We use the switch statement instead of if-else statements because an if-else statement only works for a small number of logical evaluations of a value. If you use an if-else statement for a larger number of possible conditions then, it takes more time to write and also becomes difficult to understand. For a better understanding, please have a look at the below example. Here, we have written multiple if-else conditions, and, in each condition, we have written the complex expression which not only makes you confused but also it is very difficult to understand.

using System;
namespace ControlFlowDemo
{
    class Program
    {
        static void Main(string[] args)
        {
            string category;

            // taking topic name
            string topic = "Inheritance";

            if ( topic.Equals("Introduction to C#") ||
                topic.Equals("Variables") ||
                topic.Equals("Data Types"))
            {
                category = "Basic";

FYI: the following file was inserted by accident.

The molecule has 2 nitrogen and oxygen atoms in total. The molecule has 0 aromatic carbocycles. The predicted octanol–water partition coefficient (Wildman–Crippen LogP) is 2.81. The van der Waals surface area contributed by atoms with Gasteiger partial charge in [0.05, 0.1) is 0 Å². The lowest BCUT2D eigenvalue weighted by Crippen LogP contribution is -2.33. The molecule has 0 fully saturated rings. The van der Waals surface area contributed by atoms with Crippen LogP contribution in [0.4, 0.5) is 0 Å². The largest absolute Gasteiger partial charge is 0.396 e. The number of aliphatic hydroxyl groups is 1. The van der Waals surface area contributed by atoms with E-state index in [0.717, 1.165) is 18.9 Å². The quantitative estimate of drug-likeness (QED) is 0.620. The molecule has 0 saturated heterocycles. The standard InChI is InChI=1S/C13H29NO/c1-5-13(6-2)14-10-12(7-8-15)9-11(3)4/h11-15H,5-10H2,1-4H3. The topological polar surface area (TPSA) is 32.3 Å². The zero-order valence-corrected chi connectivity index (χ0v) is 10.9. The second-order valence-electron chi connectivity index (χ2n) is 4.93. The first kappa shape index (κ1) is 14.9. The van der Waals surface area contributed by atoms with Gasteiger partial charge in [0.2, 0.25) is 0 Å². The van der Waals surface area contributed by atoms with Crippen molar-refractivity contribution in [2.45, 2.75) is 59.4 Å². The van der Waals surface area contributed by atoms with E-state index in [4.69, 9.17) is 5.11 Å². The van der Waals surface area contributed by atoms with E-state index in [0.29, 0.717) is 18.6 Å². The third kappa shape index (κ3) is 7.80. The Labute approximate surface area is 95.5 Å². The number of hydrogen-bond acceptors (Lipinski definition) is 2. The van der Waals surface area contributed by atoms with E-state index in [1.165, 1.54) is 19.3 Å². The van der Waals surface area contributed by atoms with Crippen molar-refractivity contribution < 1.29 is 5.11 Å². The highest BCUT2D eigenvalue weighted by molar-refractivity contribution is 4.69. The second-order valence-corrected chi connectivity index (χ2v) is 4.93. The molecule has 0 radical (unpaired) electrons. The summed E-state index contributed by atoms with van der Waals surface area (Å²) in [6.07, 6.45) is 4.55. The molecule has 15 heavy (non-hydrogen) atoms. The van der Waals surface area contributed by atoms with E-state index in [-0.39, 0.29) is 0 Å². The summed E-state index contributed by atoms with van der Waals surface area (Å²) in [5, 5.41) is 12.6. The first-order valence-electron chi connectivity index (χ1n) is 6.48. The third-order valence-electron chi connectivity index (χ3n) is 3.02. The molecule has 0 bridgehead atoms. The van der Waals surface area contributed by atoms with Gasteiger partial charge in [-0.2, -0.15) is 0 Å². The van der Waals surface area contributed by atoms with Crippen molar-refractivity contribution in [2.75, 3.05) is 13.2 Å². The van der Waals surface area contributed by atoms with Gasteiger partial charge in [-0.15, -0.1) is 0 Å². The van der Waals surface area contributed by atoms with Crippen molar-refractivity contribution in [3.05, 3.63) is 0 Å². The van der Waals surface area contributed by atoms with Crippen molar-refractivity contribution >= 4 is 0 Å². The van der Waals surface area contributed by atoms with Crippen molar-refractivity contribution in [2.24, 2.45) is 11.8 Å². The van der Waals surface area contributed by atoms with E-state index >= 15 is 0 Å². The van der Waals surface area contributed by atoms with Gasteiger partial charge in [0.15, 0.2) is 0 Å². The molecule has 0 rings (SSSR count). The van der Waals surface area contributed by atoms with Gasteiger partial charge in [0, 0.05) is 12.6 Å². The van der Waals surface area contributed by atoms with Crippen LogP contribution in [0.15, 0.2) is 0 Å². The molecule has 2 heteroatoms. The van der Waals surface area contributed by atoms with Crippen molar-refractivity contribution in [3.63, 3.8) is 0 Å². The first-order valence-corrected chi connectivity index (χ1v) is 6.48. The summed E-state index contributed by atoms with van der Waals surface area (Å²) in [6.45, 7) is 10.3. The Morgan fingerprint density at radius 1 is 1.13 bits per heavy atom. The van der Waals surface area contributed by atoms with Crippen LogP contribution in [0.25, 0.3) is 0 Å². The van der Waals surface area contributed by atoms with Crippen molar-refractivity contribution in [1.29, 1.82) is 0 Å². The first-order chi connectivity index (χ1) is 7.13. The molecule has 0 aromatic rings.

}

            else if (topic.Equals("Loops") ||
                topic.Equals("If ELSE Statements") ||
                topic.Equals("Jump Statements"))
            {
                category = "Control Flow";
            }

            else if (topic.Equals("Inheritance") ||
                topic.Equals("Polymorphism") ||
                topic.Equals("Abstraction") ||
                topic.Equals("Encapsulation"))
            {
                category = "OOPS Concept";
            }
            else
            {
                category = "Invalid";
            }

            Console.Write($"{topic} Category is {category}");
            Console.ReadKey();
        }
    }
}

Output: Inheritance Category is OOPS Concept

As you can see in the above example, the code is not excessive but, it looks complicated to read and took more time to write. So, instead of using if-else conditions, we can also use a switch statement to save time which is also easier to understand because using a switch statement will provide better readability of code. Let us rewrite the previous example Using Switch Statement in C# language.